Respiratory therapy technician positions are being phased out in favor of respiratory therapists, and there will be few job openings for technicians going forward, according to the U.S. Bureau of Labor Statistics. Therefore, this article will consider respiratory therapists rather than technicians.
In a respiratory therapy associate's program, students learn through a combination of classes and lab work, as well as supervised clinical experiences in a healthcare setting. When choosing a program, look for one that is accredited by a recognized organization in the respiratory field, such as the Committee on Accreditation for Respiratory Care (CoARC).
- Prerequisites: High school diploma or GED, with strong grades in biology, mathematics and natural sciences
- Other Requirements: Strong math capabilities, completion of basic respiratory care and life support courses
- Program Length: 2 years
- Experiential Learning: Lab work, supervised clinical experiences
Respiratory Therapy Associate's Degree Programs
Students take foundation courses in liberal disciplines, math and sciences in the first year of their program to prepare for core second year courses in respiratory care. In the second year, students take classes and labs, followed by clinical experiences.
- Human anatomy and physiology
- General chemistry
- Introduction to respiratory care
- Cardiopulmonary care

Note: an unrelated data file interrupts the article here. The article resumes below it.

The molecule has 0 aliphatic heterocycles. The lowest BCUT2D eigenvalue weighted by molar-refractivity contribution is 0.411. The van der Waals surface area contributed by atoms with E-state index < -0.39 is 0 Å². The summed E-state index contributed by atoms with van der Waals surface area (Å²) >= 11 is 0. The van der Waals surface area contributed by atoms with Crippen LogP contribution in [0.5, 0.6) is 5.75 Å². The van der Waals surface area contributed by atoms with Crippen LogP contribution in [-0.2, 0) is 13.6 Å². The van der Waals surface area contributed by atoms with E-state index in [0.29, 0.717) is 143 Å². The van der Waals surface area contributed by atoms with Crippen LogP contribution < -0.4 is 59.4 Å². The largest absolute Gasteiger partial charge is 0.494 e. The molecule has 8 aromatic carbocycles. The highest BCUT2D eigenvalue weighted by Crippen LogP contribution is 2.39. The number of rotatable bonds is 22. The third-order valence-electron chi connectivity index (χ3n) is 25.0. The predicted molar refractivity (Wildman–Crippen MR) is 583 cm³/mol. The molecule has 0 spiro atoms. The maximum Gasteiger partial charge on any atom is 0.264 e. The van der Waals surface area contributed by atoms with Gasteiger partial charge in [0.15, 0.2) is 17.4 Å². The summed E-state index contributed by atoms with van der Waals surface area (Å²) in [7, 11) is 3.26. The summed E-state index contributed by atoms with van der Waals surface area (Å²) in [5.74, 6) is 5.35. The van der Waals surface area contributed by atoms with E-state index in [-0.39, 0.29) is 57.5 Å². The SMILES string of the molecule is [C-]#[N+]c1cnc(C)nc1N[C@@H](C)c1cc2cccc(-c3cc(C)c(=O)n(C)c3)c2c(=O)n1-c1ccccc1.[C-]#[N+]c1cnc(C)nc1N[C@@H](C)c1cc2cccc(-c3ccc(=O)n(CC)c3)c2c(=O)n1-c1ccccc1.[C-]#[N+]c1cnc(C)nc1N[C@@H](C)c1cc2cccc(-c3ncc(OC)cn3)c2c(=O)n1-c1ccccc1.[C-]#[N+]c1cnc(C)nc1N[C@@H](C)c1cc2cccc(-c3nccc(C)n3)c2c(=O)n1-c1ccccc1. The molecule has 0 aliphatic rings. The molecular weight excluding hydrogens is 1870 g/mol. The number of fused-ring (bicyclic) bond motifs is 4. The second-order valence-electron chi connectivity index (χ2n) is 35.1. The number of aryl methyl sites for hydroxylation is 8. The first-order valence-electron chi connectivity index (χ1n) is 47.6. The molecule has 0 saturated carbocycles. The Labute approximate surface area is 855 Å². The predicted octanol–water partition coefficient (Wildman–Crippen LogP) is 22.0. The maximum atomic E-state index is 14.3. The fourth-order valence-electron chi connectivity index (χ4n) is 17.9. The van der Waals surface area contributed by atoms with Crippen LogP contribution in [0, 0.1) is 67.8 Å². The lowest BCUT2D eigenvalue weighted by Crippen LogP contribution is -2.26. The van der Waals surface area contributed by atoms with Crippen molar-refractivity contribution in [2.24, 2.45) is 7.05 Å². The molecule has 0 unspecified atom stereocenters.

- Technician clinical practice
Employment Outlook and Salary Info
Job growth for respiratory therapists is anticipated to be 19%, faster than the average for all occupations, from 2012-2022, according to the U.S. Bureau of Labor Statistics (BLS). The population is getting older and seniors will need more respiratory care for bronchitis, pneumonia and emphysema, among other diseases. Respiratory therapists made a median annual salary of $56,730 as of March 2015, per the BLS.
Certification and Continuing Education Information
Licensure is required for respiratory therapists working in the United States (only Hawaii and Alaska do not require licensure). In order to be licensed, graduates must become certified. The National Board for Respiratory Care oversees the Certified Respiratory Therapist (CRT) credential. To gain certification, individuals must graduate from a program accredited by CoARC or CAAHEP and then pass a national examination. Certified Respiratory Therapists can take additional training to become Registered Respiratory Therapists (RRT), by completing an advance degree and passing two exams.